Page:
Tuesday, December 7, 2010
Games: I scored a copy of Majin & the Forsaken Kingdom for cheap during Black Friday, and I've been putting time into it since then, albeit haphazardly.
While it's true that my work schedule has been kind of erratic and disruptive to my game schedule (which clearly, is far more important) the truth of the matter in this case is that I'm having a hard time finding the motivation to push forward. The game is cute and I'm always interested in how developers implement team/partner mechanics in singleplayer titles, but Majin just isn't doing much for me.
The biggest thing I've noticed so far is that the tone of the game has been pretty flat. I'm about halfway through the adventure after logging about five hours, but it feels more like fifty.
Most of the game is made up of getting through a series of rooms where each one has a puzzle of some sort to figure out. Suss out what you're supposed to do, open a door and move on. There haven't been any dramatic events to break up the monotony of this work (unless you want to count the two bosses I’ve seen up to this point) and the infrequent cutscenes are pretty banal. There's just no spark here... No fire.
Honestly, it's so lukewarm and toothless that it seems as though Majin is aimed more at kids than that adults -- and in that context it makes a little more sense, except that I would imagine some of the puzzles to be a little too vague and the bosses a little too frustrating for most kids to get through without some skilled parental guidance.
I'm going to keep forging ahead, although I guess I don't really know why… hopefully the game will end before my patience does. Although I was quite glad to see Majin developer Game Republic back in action, I have to admit that the fun factor has been dreadfully low so far.
Games: In the portable realm, I'm still logging some time with Monster Hunter Freedom Unite on PSP. At this point I think I’ve spent something like 70 hours on it, but in stark contrast to Majin, it feels as though I've only been playing for a small fraction of that time.
The deeper I get into it, the more impressed I become with the breadth and depth of the content. It's really a fantastic, rich experience for the sort of gamer who doesn't mind the basic structure being split 50/50 between Really Hard Bosses and Grinding For Items. In fact, I'm enjoying it so much that it seems like a real injustice that the game makes its home on the PSP where the camera is so problematic that I can completely understand why many people would write it off as being unplayable.
I read a news blurb earlier today stating that the newest Monster Hunter on PSP (Portable 3rd) has already sold over two million copies in Japan. That's some pretty impressive sales, and I sincerely hope that Capcom is planning on bringing it stateside.
That said, people in America just don't get together for multiplayer portable parties the same way that they do in Japan. More significantly, this game demands better camera controls. Monster Hunter Tri on the Wii proved that the game is infinitely more playable with a decent controller, and as much as I enjoy the series, I can't say that I'm looking forward to more hand cramping with the PSP.
Of course, the optimal answer is that Capcom should do something with the Monster Hunter Frontier branch of the series and put the game on Xbox Live. Better controller, immediate online and group capabilities, and a much more powerful piece of hardware to run it on. Sadly, the last time I checked, Capcom said there were absolutely no plans to bring Frontier to the West, so there’s that... as much as it pains me to say, it seems as though Monster Hunter is squarely on the path of “successful in Japan and nowhere else.”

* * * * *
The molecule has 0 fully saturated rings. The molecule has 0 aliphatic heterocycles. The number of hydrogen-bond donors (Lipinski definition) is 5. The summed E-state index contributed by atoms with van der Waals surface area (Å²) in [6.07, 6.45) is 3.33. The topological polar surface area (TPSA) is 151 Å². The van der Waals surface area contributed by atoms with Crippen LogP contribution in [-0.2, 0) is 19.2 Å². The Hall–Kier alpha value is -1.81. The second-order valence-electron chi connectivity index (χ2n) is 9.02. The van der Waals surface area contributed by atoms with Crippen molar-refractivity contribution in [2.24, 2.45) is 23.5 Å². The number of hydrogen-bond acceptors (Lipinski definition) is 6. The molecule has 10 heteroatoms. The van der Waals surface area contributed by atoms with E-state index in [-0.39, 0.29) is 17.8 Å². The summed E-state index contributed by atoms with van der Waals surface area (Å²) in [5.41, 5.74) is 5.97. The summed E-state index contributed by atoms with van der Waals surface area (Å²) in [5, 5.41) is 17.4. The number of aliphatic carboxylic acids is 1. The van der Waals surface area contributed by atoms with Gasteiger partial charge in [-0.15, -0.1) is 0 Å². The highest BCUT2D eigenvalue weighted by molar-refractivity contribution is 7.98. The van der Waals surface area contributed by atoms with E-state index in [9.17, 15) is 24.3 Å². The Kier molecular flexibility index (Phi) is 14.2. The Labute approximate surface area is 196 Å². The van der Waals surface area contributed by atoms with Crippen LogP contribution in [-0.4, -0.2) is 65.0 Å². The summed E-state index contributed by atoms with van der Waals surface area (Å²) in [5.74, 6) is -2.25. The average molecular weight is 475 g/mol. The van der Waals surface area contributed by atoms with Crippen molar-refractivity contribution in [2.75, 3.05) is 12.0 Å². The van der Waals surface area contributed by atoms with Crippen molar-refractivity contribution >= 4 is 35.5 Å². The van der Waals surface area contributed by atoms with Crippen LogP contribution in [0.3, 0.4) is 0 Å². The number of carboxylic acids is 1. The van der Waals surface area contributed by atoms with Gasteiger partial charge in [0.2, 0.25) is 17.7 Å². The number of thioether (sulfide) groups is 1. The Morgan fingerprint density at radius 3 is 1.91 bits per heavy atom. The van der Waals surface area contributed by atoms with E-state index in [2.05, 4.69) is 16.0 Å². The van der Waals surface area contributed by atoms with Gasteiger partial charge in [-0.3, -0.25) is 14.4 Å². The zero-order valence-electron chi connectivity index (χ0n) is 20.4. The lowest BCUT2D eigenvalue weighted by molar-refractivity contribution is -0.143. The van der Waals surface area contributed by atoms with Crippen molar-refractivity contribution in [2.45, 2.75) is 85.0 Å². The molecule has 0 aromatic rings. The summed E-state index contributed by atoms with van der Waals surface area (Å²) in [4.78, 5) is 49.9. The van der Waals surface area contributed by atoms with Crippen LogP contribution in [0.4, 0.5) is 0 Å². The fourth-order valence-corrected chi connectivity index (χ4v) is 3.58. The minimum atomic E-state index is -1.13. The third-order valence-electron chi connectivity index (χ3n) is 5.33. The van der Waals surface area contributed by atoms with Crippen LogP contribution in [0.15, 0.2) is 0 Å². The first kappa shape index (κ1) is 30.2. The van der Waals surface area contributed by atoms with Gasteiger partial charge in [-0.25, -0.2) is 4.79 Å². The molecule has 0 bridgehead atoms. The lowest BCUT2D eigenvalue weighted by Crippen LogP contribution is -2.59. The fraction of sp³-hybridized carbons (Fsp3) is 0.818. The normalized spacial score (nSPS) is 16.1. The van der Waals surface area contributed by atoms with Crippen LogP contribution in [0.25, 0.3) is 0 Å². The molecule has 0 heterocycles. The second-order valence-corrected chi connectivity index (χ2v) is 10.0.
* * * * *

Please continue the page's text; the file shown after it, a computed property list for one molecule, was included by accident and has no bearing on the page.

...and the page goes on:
TV: After doing my best to avoid Twitter spoilers, I finally sat down with the final episode of The Walking Dead tonight.
I had high hopes for the show before it began, and despite the issues that might be raised about it, I think it was incredibly entertaining viewing. Honestly, it was a much better caliber of program than the vast majority of television shows out there.
I have to say though, that I was more than a little surprised at the amount of grousing from fans. I generally caught each episode the day after it ran, so prior to viewing I would often hear several negative comments or people declaring exasperation with nearly every episode. I braced myself for the worst each time, yet found myself consistently enjoying the show and wondering what the problem was.
I'm not going to get into every little thing I heard, but here's my brief take on it:
1> The TV show is not the comic book. After the first episode I accepted that they were going to be different animals with a common inspiration, and made peace with the fact that the comic book storyline was not going to be directly translated to the screen.
2> The production team had no idea whether the series would be picked up after this first micro-season, so it makes sense that what viewers got was fairly limited and wrapped up in such a way so that if no further episodes were ever shot, there was a close approximation of something that could be called closure.
3> Turnover of the writing staff: I see that as being a positive. While I don't have an episode-by-episode breakdown, it seems to me that the best moments of the show were most likely when director Frank Darabont and series creator Robert Kirkman stepped in as more than just consultants or producers. There were a few off-key parts sprinkled throughout that raised a few minor red flags, but the series remained must-see TV for me from start to finish, and hopefully the new writing staff will be more in line with the creators’ vision.
Overall, I remain quite happy with how it turned out and I'm definitely looking forward to the next season.